6. There is almost no provision for cycling in this area, and there surely have to be some interesting things we could do to encourage and support this form of low-cost healthy transportation. That plus better and safer sidewalks and other protection for people who want to walk.
7. We used to walk a lot before we started to depend on cars, and I know there are a lot of people out here who would like to be able to do it again, if only there were a place to go to within walking distance.
Maybe I should add in closing that we have figured out that there is more to it than just cars, transportation and the price of gas at the pump. Maybe some of you up there should be telling us how we can get back to towns and small rural centers that offer something more than an empty street and closed storefronts. That has to be part of our solution strategy, wouldn’t you say?
Back in the days of the War Between the States, our part of Mississippi for a long time resisted pressure to secede from the United States of America. We were and are to this day proud and independent people. But what we now need from Washington are some clear signals and a good understanding of the realities we face every day.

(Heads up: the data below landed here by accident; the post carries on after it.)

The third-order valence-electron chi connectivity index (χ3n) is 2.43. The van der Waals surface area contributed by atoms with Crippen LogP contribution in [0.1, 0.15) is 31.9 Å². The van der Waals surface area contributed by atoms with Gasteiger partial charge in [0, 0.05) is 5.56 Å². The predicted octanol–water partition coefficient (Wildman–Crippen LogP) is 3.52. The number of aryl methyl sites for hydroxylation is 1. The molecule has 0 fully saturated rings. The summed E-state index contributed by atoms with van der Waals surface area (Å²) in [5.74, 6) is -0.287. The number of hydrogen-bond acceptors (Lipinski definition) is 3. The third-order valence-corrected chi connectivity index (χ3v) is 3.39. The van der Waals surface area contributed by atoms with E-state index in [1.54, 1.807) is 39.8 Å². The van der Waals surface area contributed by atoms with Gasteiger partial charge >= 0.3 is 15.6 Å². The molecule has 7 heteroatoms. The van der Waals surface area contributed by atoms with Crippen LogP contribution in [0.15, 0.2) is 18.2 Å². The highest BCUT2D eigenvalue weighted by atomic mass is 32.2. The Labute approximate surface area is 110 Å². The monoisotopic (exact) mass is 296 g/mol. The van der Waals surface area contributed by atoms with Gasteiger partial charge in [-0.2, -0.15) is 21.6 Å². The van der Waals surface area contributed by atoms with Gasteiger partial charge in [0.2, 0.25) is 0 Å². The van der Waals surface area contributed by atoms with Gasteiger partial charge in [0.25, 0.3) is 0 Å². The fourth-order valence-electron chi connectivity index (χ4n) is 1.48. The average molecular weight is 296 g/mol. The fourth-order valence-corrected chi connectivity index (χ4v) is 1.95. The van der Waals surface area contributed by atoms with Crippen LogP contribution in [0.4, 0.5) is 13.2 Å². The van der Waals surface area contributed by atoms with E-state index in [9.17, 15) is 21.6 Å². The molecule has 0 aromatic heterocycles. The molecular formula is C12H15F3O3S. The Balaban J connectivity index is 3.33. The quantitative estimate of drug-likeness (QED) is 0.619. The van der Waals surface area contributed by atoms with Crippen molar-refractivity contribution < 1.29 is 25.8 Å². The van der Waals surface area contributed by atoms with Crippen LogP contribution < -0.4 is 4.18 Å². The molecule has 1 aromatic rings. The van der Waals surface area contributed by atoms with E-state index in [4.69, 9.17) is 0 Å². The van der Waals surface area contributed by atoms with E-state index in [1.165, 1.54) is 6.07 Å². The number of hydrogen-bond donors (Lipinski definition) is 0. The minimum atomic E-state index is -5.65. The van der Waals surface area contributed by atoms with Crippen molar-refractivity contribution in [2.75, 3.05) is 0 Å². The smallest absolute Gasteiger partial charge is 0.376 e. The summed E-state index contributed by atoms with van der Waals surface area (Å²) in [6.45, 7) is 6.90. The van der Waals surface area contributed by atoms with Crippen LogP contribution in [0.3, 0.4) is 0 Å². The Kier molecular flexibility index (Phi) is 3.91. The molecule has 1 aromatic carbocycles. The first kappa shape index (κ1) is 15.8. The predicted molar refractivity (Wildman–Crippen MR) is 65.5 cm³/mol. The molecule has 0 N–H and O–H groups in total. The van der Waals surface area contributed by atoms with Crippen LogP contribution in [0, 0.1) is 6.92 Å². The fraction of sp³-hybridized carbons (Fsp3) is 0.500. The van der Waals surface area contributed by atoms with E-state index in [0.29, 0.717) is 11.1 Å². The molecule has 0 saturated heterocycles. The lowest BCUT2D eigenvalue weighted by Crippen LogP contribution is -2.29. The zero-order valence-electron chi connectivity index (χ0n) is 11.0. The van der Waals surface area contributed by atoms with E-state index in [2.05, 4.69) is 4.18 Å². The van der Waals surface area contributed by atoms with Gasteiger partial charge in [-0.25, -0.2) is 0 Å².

We're waiting to hear from you. And you will find that we are ready to do our part.
From a global perspective
My fourteen distinguished colleagues who have already weighed in with their views and counsel on this question here have covered a lot of the most important bases for which I'm grateful. They make a good read so no reason for me to try to cover the same terrain.
Instead, let me now take a couple of steps back from the heat of the action and share with you my thoughts on how this looks from a global and more strategic sustainability perspective. When we step back from the stove a couple of important things become clear: